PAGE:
Thursday, August 18, 2011

Egyptian King Lamb Fleeces

I’ve already said how much we like the Egyptian King lambs, but pictures are always worth more than a thousand words.

This shaela ram out of Sheltering Pines Christmas Holly is a good example of what we like in a Shetland. He is very much like Holly’s ram from last year, Rowdy. I think he’s a great example of a polled Shetland ram. He didn’t do me any favors by taking a nice roll in the grass clippings for this photo shoot, but it at least gives you an idea of his qualities.

I think he will micron in the 24-to-25 range as a yearling, based on what I see right now. More importantly, he has good lock structure, consistency, and will have a low CV, which translates directly to the handle of the fleece.

Blue Diamond is a Blue’s Clues daughter from last spring who we like a great deal. Her black daughter is quite impressive. Great lock structure, uniformity, density, and fineness. She will probably micron in the 23—24 range with a low CV. This is an excellent black ewe who carries spots and moorit. She’s better than her mother, which is what we are all about.

Unfortunately, I thought I had a current picture, but did not. I'll have to get one this weekend.

Her sister is a fawn katmoget, who quite frankly, is nicer than her sister. This ewe is our finest of the year, in my opinion, and I don’t feel that she trades off much for that fineness. How fine will she be? Who can say? I would guess 21 microns with a low CV.

Blue Sapphire was one of our favorite ewes last year. She is a Blue’s Clues daughter who had a fleece that was the most like his. I’ll probably never have another fleece like his, but it’ll be fun trying. So, when we bred her to Egyptian King, we had high hopes for the lamb. And we weren’t disappointed. This ram lamb is nicer than both parents, in my opinion. He is scurred (yes, those are scurs. I’m not going to try to convince anyone that he’s polled), but they are small scurs, which is a good thing.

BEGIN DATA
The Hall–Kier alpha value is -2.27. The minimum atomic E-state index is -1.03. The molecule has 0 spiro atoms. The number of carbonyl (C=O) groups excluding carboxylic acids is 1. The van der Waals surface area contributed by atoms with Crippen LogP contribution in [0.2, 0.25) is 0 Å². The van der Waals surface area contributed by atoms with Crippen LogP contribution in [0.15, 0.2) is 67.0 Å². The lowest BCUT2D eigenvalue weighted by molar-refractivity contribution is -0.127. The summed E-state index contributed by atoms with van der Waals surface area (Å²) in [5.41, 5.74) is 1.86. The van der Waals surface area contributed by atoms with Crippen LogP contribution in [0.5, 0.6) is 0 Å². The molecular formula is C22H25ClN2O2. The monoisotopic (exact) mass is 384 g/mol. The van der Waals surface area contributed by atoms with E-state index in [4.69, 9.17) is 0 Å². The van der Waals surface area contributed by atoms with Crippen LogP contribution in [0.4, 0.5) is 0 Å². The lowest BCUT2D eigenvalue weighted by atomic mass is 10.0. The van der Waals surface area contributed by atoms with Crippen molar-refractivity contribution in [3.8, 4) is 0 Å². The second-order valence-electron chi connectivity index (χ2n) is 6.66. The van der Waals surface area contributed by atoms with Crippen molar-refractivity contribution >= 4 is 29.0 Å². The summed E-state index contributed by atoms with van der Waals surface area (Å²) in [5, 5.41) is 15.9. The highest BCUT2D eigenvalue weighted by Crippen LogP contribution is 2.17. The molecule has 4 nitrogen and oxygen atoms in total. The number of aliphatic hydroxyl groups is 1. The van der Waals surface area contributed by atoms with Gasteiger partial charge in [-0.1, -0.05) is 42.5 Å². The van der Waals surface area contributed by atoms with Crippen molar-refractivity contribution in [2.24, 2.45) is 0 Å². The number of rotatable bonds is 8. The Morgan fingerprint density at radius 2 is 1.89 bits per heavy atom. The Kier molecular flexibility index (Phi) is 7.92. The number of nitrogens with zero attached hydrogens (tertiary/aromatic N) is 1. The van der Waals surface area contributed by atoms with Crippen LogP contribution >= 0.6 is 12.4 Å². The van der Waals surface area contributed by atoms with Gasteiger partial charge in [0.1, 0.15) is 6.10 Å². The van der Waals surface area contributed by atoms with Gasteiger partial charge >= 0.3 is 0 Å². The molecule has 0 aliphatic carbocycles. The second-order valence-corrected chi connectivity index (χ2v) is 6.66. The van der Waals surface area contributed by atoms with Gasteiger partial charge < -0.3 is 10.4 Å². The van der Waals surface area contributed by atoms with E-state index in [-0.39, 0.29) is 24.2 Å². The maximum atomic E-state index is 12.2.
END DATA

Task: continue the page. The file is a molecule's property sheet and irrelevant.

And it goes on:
Anyway, he’s very fine, has great density, and an awesome conformation. We’ll just have to see how he matures. I think he will be close to 22 microns as a yearling, and probably a really low CV (maybe 16%). Just a great ram out of fantastic genetics!

Did I say that I like Egyptian King? I’ll do a post on him at some point.

Tuesday, August 16, 2011

Lamb and Fleece Evaluations

I wanted to share some of my assessments of this year’s lambs before time gets completely away from me. We did the final round of CDT shots on Saturday, and that gave us a chance to evaluate each of them more closely.

I decided to break them down by sire, which seemed as good of an approach as any.

First, the Little Buckeroo lambs.

This one is easy since we only have two ewes left and both are out of Itasca. These lambs are F2 Jerichos, who is one of my favorite UK rams.

The first one is Itasca’s fawn ewe. I really like this ewe. She has an excellent conformation, nice fleece length, and luster up the ying yang. She has a bolder crimp, which really shows off the luster. I don’t know if others have noticed this, but the larger crimp seems to really reveal the full amount of luster. The tightly crimped lambs don’t seem to do that. I suppose if I stretched them out and compared side-by-side, I’d see it, but the fingers really glide over this fleece. I think it’s a bit early to predict micron values, but I think this one will be 26 microns as a yearling. It’s probably close to that now and might possibly increase by one or so by next spring. Who knows?

Her sister is a grey katmoget with a different style of fleece. It should be around 3.5 inches next spring, but it will definitely be finer than her sister’s. I would say between 22 and 23 microns. It’s just a beautiful fleece on an outstanding ewe lamb!

That’s it for the F2 Jericho ewes.

We still have one ram left from Buckeroo and I will do my usual lamenting on how I wish he was a ewe. Actually, I don’t. I wish he was polled. It’s a fleece that we really like. I think it’ll be 4.5 inches and fine! And I don’t see much tip either, so the CV should be pretty darn low as well. It’s just very soft with tons of potential. But, he’ll be wethered. There’s nothing wrong with a good fiber animal – the gift that keeps on giving. I just wish we could’ve used him in our program.

He is out of Irish Lace.

Sunday, August 7, 2011

Lamb Colors